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Credit cards abound, but debit cards preferred

Fed payments study tracks consumers’ payment behaviors

Credit cards abound, but debit cards preferred

The Federal Reserve is nothing if not thorough. Its most recent payments report, drawn from three separate studies, covers the waterfront.

Among the topics covered: The intensity of card use by consumers and businesses, further discussion of previously released information on third-party payments fraud, new estimates of over-the-counter cash withdrawals and deposits at bank branches and wire transfers made by businesses and consumers, and a discussion of emerging and alternative payments likely to replace traditional payments such as cash and checks. Officially, the document is called the Federal Reserve Payments Study Detailed Report

New findings include:

• Credit cards are more prevalent than other general-purpose card types. Of the 776 million general purpose cards in force (issued, activated, and not expired) nationally in 2012, 334 million were credit cards, 283 million were debit cards, and 159 million were prepaid cards. Consumers held the majority of general-purpose credit cards—ten times the number held by businesses (305 million and 28 million, respectively).

• Among general-purpose cards with purchase activity in 2012, consumers preferred debit cards, with an average use of 23 payments per month, compared with an average of 11 payments per month for general-purpose credit cards and ten payments per month for general-purpose prepaid cards.

• Although the number of ATM cash withdrawals using debit cards and general-purpose prepaid cards dropped slightly, growth in the value of ATM withdrawals continued to exceed inflation over the years. New information on over-the-counter cash withdrawals shows that while the number of ATM withdrawals (5.8 billion) far exceeded the number of over-the-counter withdrawals (2.1 billion) in 2012, the average value of over-the-counter withdrawals, at $715, far exceeded the average value of withdrawals at ATMs ($118).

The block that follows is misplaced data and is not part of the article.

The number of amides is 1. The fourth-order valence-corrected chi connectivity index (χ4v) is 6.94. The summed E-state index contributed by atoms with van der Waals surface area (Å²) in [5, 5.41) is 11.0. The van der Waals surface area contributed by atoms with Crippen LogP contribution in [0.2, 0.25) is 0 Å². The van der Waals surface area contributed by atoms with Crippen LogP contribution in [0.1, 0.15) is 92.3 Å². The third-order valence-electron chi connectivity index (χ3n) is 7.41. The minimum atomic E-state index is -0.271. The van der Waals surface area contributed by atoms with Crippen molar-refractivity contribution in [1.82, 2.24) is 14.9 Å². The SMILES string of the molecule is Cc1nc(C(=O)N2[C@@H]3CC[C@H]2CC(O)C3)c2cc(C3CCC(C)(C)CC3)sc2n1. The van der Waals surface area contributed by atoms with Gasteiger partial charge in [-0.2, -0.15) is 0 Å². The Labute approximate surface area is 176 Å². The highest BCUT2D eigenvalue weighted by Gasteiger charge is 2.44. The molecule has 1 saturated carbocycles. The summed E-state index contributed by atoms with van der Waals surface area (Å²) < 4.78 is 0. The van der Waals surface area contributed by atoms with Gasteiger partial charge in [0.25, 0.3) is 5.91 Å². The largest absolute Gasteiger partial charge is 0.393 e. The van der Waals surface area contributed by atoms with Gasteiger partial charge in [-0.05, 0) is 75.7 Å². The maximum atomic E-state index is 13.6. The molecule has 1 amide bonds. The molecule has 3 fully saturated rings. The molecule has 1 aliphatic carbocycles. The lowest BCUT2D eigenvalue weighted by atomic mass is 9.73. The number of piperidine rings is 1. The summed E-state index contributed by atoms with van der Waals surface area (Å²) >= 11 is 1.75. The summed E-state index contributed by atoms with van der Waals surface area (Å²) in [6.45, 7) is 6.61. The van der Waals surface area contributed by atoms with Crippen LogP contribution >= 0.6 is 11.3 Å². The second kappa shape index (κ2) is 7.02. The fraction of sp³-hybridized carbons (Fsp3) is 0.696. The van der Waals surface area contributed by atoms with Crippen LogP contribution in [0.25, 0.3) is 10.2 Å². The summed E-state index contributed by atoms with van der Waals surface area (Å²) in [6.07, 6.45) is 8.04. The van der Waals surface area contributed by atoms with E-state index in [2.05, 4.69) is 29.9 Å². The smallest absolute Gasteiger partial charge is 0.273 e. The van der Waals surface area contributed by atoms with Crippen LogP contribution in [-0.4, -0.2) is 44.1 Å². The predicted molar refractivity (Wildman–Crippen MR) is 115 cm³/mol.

• In 2012, there were 1 billion ATM cash deposits with an average value of $374, compared with 1.6 billion over-the-counter cash deposits which averaged $1,000.

• Not surprisingly, businesses, not consumers, are the overwhelming users of wire transfers. There were 287.5 million wire transfers—including those sent over large-value funds transfer systems and those made on the books of depository institutions in 2012, with a value of $1,116.3 trillion. Consumers accounted for just 6% of all wire transfers by number and 0.14% by value. Business customers accounted for the significant majority of both the number and value of wire transfers.

• The number of online bill payments reported by major processors, which included those initiated through online banking websites and directly through billers and settled over ACH, exceeded 3 billion in 2012. Secure online payments, including methods that allow users to enter personal identification numbers for debit cards into the computer or that redirect users to use an internet payment account, totaled more than 1.8 billion in 2012.

• There were more than 250 million mobile payments made using a mobile wallet application, and at least 205 million person-to-person or money transfer payments.